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02 April 2013

"The Glorious Regulatory Revolution" (Russia)

1 April: our Russian correspondent and director of the RIA Centre Daniel Tsygankov published in RBK, a daily newspaper, under the grand title "The Glorious Regulatory Revolution" a summary of recent regulatory policy developments in Russia since the April 2012 conference reported on this blog.
Daniel remembers: "Russian and international experts were unanimous: RIA cannot “pull off on its own”, in the best case it will gradually degrade to the new interagency coordination, and at worst it will be buried at the cemetery of administrative reform. There is an urgent need to conduct a comprehensive regulatory reform, to persuade policy decision makers that regulatory policy is one of the three key levers of state power, along with budgetary and monetary policy."
So what does Russian regulatory reform look like? Its main components are listed in the article as follows:
(1) a “new start” for regulatory impact assessment, positioning of the head RIA body at the central level of government and creation of public data bases to measure the regulation effects,
(2) mandatory public consultations – industry panels, focus groups with stakeholders or crowd sourcing,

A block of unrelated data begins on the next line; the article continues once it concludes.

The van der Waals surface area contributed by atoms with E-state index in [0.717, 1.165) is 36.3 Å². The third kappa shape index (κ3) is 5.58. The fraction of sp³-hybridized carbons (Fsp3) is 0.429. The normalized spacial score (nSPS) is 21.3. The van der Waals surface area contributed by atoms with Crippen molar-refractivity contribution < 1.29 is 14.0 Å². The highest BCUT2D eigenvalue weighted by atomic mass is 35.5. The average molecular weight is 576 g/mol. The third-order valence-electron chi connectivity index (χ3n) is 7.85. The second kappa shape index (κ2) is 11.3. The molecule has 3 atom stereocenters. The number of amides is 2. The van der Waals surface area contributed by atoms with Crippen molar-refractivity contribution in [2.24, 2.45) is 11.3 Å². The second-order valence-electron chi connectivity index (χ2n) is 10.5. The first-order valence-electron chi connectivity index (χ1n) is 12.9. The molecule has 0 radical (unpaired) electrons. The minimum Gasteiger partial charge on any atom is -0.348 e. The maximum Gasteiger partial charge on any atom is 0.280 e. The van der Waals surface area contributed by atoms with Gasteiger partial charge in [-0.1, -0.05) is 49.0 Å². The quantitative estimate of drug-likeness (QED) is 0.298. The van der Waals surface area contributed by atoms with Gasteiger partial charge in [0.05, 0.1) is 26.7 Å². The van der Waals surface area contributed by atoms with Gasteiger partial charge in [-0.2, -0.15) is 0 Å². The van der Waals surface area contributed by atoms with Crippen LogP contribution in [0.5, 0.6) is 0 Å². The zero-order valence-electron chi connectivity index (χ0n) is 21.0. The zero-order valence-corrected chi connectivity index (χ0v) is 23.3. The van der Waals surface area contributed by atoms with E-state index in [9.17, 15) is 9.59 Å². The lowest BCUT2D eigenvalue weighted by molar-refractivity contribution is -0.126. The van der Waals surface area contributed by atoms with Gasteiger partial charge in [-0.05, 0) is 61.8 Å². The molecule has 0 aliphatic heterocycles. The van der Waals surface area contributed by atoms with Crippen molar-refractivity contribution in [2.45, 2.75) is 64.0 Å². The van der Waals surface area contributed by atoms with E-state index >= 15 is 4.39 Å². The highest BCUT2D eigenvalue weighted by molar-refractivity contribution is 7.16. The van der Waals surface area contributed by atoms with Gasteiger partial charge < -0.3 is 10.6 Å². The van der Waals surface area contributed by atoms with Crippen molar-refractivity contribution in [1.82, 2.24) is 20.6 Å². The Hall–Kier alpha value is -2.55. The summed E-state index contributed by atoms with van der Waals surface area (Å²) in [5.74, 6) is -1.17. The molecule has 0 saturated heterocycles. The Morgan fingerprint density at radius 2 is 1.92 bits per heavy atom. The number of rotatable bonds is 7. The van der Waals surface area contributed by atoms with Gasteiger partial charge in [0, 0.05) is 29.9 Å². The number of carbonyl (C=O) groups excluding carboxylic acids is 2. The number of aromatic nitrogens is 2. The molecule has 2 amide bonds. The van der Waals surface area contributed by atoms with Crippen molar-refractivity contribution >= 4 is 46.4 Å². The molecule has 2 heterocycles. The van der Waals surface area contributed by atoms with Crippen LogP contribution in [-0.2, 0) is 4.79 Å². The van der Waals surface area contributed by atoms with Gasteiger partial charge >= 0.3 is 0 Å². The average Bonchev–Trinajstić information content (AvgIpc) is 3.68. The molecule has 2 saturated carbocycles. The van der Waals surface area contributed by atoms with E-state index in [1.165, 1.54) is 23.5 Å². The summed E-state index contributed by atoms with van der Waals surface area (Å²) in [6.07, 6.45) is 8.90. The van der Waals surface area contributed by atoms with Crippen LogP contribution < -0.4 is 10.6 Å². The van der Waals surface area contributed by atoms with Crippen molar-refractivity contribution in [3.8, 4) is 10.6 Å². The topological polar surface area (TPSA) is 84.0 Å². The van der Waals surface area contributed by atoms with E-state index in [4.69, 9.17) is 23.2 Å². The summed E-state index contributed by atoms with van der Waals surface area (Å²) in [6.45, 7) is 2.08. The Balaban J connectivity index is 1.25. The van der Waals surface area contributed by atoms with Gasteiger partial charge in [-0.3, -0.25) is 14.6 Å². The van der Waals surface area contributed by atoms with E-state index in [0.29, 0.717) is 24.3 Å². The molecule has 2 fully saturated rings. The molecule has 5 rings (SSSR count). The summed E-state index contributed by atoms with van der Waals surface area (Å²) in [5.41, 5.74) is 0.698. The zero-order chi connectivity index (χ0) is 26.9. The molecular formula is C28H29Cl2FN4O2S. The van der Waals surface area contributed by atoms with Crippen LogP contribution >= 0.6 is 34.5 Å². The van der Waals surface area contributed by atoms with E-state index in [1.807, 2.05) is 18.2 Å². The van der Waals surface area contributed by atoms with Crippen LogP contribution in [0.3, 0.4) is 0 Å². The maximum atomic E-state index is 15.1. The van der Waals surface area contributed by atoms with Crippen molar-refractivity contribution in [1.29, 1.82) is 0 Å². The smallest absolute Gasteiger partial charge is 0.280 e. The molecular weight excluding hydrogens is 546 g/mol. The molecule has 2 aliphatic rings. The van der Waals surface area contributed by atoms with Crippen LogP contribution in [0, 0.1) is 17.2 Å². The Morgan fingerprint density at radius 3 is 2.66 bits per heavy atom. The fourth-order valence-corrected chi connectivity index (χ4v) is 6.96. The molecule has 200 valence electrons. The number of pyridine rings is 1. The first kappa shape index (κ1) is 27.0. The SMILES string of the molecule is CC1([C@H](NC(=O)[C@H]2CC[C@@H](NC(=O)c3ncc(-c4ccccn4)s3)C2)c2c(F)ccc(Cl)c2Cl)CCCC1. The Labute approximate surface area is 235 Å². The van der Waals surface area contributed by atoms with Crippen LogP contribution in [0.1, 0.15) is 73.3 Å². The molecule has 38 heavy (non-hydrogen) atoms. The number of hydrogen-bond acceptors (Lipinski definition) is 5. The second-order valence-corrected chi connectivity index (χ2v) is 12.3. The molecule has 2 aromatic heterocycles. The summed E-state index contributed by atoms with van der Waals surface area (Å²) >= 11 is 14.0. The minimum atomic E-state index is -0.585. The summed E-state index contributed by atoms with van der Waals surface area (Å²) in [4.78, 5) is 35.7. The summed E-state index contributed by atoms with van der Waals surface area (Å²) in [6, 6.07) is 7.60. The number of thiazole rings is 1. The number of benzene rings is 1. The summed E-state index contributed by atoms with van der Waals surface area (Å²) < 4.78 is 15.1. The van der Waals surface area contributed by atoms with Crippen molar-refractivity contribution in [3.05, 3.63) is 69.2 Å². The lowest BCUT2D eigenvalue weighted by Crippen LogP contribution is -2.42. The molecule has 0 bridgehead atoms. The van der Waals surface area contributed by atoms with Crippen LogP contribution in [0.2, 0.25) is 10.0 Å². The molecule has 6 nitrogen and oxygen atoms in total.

(3) reducing of administrative burden, the use of standard cost model as the main tool for measuring compliance costs,
(4) principles of transparency that guarantee stakeholders’ access to “electronic dossier” of the proposed regulation at all stages of law making,
(5) adoption of the “Federal Law on Legal Acts”, including the Parliamentary RIA, sunset legislation, plain legal language, introducing moratoriums on regulations that worsen the conditions for doing business, tools for cleaning up the regulatory stock,
(6) analysis of impact on public budget parameters and public sector institutions.
And Daniel modestly concludes: "For me it was important that for the owners of mini-bakery in a village or auto repair shop in a small town something has changed for the better and for the majority of end users affected by the regulation it is now easier to work. We breathed hope in grassroots."
See Blog's "Russia/Ukraine" category for more posts on the subject.

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